The Ancient Greeks, like many other civilisations, looked up at the night sky and saw patterns in the stars. They identified 48 'constellations'. Because we inherited much of the learning of the Greeks, we still use almost all of these constellations today.
The Greek philosopher1 Hipparchos, in the 2nd century BC, decided to catalogue the stars, dividing them up into constellations, and making a note of the brightness of each star. His original catalogue is lost, but we have two other records of the stars from ancient times which appear to be based on it.
The oldest map of the constellations that has yet been found is the Farnese Atlas, a statue of the mythological giant, Atlas, who was forced to hold the heavens on his shoulders. This is now in the Naples Archaeological Museum. On this particular statue, the heavens were represented by a globe, which is carved with pictures of the constellations – the individual stars are not marked on the globe. Unfortunately, scholars can't agree on the exact date of the statue - some say it is based on Hipparchos's star catalogue, others deny this.
More useful is the star catalogue by Alexandrian astronomer Ptolemy, published in about 150 AD in his book The Almagest. This lists about 1,000 stars, giving their exact positions and brightnesses. This appears to be based on Hipparchos's work, but has been expanded to include some stars that are visible from Ptolemy's location of Alexandria which would not be visible by Hipparchos.
Ptolemy describes the 48 constellations, but many of the fainter stars are not included in any constellation. They lie outside the constellations. Although the catalogue does not include any pictures, it describes each star carefully in terms of its position in the constellation: the lower forearm, behind the head etc.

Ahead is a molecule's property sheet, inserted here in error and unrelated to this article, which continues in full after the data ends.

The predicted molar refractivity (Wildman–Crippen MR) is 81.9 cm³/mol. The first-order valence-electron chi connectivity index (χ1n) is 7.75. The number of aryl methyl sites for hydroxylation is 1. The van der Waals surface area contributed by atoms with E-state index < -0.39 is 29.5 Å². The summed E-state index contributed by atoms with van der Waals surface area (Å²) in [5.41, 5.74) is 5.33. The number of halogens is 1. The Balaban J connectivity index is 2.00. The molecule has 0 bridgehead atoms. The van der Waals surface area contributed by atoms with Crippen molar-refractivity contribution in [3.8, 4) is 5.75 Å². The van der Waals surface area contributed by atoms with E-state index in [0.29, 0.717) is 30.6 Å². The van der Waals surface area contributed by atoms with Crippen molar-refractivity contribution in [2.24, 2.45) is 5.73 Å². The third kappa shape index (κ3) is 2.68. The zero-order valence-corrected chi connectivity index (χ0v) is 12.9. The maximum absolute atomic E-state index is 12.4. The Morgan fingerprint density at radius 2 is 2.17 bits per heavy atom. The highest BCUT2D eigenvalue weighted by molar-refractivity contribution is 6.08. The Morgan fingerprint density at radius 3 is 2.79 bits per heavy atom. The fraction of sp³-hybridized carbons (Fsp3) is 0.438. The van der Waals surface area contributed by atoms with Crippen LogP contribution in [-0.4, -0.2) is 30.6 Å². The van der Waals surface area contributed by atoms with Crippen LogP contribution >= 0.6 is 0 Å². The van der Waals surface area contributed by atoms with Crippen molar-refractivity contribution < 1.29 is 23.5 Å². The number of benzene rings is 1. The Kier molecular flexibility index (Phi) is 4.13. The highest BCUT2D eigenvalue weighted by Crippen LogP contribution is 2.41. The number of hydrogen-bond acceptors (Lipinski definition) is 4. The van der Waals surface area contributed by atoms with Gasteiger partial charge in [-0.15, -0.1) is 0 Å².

Ptolemy only described stars that were visible from Alexandria at the time. This included about 93% of the night sky, but there was about 7% which was not visible2 due to being too far south.
All of Ptolemy's constellations except one are still used today, although some have different names. The one exception is the constellation Argo, which was considered too big by modern astronomers, so it was split into three (or possibly four) new constellations.
Here's the list. They're presented in the order Ptolemy listed them in his catalogue, starting at the north ecliptic pole and working down to the south ecliptic pole. All the Greek names are in genitive form, as they each had the word 'asterismos' (constellation) after them, for example 'Taurou asterismos', the constellation of the bull. Unfortunately I don't speak ancient Greek so I can't deduce the nominative form from this.
[Note: the transliteration of the ancient Greek into Roman letters is pretty self-evident. ê is eta and ô is omega.]
|Ptolemy's Name||Meaning||Our Name||Description/Comments|
|1||Arktou mikras||Small Bear||Ursa Minor||Shown with a long tail.|
|2||Arktou megalês||Big Bear||Ursa Major||Shown with a long tail|
|4||Kêpheôs||Cepheus, a person's name||Cepheus||Cepheus wears a tiara - the conical hat with a rounded top of a Persian king.|
|5||Boôtou||Herdsman||Boötes||The herdsman carried a club.|
|6||Stephanou boreiou||Northern Crown||Corona Borealis|
|7||Tou en gonasin||Figure on its Knees||Hercules||The figure was not specifically identified as Hercules.|
|8||Lyras||Lyre||Lyra||The lyre is made from a turtle shell.|
|9||Ornithos||Bird||Cygnus||Ptolemy doesn't specify that this is a swan, just a bird, but it is a bird with a very long neck.|
|10||Kassiepeias||Cassiopeia, a person's name||Cassiopeia|
|11||Perseôs||Perseus, a person's name||Perseus||Perseus holds the head of the Gorgon in his hand.|
|12||Hêniochou||Charioteer||Auriga||The charioteer carries a female goat and two kids.|
|14||Ophêos Ophiouchou||Snake of the Snake Carrier||Serpens|
|18||Hippou protomês||Front of a Horse||Equuleus|
|19||Hippou||Horse||Pegasus||Although this constellation is called 'Horse', it is decribed as having wings, so it clearly is Pegasus, the mythical winged horse.|
|20||Andromedas||Andromeda, a person's name||Andromeda|
|23||*||Taurou||Bull||Taurus||The constellation is only the front half of a bull.|
|28||*||Chêlôn||Claws (of the Scorpion)||Libra||Although Ptolemy lists this as 'The Claws (of Scorpius)', he uses the term Zygos (meaning Libra) in some parts of the catalogue.|